DIABETES PREVALENCE LOWER IN HIGH TEA DRINKING POPULATIONS

Populations which drink high quantities of black tea have a significantly lower prevalence of diabetes, research has found.

A new study, published today in the British Medical Journal Open, has discovered a linear correlation between the quantity of black tea consumed and the incidence of diabetes across 42 nations worldwide. The research found that on average, a population which consumes double the amount of black tea to another has about one quarter less cases of diabetes. However, the study, which was carried out by Geneva-based research agency Data Mining International in partnership with consumer goods company Unilever, does not suggest that there is a causal relationship between black tea consumption and reduced risk of diabetes in individuals.

To carry out the research, Data Mining International assessed the black tea consumption rates of 42 different countries and analysed them against each country’s rates of respiratory, infectious and cardiovascular disease, as well as cancer and diabetes. The data was sourced from Euromonitor’s World Tea Consumption Survey and the World Health Survey, conducted by the World Health Organization. The only correlation found was between a population’s black tea consumption and its diabetes prevalence.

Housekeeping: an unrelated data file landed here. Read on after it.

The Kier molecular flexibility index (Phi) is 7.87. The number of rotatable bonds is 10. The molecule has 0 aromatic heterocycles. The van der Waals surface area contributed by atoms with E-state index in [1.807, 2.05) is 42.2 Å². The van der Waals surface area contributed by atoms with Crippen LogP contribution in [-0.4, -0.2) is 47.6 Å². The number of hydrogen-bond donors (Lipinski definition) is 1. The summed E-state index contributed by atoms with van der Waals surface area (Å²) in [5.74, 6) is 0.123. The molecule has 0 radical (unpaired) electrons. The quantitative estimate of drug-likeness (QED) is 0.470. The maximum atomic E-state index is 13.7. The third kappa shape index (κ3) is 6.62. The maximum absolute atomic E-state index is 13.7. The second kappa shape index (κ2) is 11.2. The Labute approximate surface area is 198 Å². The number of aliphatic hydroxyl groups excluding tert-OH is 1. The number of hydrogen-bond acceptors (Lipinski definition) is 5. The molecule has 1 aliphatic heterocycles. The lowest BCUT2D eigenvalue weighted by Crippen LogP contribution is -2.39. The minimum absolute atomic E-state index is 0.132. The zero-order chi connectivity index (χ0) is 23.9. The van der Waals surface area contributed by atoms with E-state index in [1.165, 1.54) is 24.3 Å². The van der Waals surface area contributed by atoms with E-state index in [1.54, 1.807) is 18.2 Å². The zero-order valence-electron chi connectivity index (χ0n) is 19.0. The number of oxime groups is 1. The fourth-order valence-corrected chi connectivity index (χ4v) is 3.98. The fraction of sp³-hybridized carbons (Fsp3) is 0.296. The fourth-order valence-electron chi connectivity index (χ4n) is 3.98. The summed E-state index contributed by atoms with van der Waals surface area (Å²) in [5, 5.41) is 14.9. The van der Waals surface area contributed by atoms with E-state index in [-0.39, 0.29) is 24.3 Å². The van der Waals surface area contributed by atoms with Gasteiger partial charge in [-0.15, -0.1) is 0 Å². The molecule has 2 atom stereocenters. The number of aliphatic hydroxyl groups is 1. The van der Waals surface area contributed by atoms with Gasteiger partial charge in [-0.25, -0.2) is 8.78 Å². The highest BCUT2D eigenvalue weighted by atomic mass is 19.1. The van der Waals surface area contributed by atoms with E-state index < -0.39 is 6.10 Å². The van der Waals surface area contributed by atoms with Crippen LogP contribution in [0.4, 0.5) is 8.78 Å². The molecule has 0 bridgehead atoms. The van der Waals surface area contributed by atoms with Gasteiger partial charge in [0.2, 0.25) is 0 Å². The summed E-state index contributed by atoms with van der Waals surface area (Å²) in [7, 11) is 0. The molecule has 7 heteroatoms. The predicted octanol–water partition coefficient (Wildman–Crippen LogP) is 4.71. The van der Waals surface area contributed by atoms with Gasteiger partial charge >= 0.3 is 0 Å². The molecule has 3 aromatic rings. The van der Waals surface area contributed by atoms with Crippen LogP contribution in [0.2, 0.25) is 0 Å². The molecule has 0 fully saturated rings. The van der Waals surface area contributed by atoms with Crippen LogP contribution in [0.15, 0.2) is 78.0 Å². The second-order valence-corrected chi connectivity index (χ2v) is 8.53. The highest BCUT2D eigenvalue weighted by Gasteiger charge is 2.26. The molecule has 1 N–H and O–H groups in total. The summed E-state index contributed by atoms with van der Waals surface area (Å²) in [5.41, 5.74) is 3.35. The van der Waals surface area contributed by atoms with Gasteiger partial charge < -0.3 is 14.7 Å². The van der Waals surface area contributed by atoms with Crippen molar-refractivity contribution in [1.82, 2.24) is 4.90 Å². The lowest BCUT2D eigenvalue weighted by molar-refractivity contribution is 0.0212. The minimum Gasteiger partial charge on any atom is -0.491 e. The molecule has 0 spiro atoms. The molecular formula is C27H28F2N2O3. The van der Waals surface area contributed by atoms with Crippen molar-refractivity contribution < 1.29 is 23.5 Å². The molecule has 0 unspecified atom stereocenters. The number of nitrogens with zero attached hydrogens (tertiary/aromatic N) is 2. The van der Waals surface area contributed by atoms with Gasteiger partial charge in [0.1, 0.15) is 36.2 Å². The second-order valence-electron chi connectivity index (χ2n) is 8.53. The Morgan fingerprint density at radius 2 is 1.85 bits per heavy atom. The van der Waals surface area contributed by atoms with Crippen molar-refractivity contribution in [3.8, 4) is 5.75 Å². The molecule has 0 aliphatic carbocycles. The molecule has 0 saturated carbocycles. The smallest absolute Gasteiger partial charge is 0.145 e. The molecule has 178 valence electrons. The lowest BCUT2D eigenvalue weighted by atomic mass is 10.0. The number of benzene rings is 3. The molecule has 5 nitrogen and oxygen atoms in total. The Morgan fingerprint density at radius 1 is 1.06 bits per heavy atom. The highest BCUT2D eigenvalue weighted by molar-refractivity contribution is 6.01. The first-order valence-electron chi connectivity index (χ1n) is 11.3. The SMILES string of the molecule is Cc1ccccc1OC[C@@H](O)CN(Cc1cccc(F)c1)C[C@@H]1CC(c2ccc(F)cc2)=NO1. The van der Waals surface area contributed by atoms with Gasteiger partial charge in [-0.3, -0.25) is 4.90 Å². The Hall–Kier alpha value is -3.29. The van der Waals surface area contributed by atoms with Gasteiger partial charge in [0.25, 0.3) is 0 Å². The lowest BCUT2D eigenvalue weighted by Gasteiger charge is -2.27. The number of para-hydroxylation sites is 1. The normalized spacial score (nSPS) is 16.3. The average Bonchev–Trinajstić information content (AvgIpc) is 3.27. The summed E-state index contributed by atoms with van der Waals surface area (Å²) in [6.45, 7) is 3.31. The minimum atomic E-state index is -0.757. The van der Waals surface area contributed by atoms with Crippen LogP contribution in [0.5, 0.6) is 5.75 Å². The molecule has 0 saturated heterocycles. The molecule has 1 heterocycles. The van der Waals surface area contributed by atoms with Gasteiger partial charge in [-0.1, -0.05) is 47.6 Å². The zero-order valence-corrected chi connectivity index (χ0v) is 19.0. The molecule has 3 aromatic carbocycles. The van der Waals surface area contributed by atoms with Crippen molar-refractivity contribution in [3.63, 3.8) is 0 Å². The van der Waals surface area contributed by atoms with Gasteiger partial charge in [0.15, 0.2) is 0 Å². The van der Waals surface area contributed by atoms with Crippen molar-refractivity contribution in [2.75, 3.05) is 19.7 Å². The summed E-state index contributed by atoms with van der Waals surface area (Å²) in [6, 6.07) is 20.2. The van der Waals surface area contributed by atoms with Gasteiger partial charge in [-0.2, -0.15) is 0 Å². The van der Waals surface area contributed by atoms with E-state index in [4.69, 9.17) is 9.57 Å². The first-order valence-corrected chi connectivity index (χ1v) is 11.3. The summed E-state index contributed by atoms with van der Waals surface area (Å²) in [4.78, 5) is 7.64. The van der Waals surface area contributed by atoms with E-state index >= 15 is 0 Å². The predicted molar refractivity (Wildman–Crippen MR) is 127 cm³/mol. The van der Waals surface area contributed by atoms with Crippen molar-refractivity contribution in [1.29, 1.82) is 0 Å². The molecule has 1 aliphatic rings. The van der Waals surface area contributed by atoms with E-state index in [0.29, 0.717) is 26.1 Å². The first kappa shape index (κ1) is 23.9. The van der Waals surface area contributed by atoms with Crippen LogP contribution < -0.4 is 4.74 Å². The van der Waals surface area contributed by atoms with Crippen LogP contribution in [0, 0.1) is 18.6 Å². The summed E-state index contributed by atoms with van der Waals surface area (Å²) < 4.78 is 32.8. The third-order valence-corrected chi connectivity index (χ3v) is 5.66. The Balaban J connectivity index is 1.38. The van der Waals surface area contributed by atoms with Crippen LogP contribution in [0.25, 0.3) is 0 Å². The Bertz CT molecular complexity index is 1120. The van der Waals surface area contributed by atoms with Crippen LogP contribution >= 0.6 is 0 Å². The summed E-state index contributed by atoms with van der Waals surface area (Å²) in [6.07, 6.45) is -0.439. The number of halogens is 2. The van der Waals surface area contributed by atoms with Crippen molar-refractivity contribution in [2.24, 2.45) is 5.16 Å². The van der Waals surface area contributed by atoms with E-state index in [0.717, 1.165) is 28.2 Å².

Dr Ariel Beresniak, Chief Executive Officer of Data Mining International said: “This is the first time that a robust statistical relationship has been established between black tea consumption and diabetes prevalence in the world. While we cannot confirm a cause-effect relationship between tea drinking and diabetes, our findings are consistent with a number of biological, physiological, epidemiological and clinical studies suggesting that black tea components have a positive effect on glucose metabolism.”

Co-author of the study, Professor Genevieve Berger, Chief Research & Development Officer, Unilever said: “This research adds to a growing body of evidence which points to black tea’s health-giving properties. Further investigation is required to understand if there is a causal relationship between the two, but the fact that populations which drink lots of black tea suffer less cases of diabetes is an interesting finding, and one which gives us good cause to carry out more research to further understand the driving factors behind this exciting research.”

The research has also been presented at the last World Congress of Diabetes and International Congress of Dietetics.

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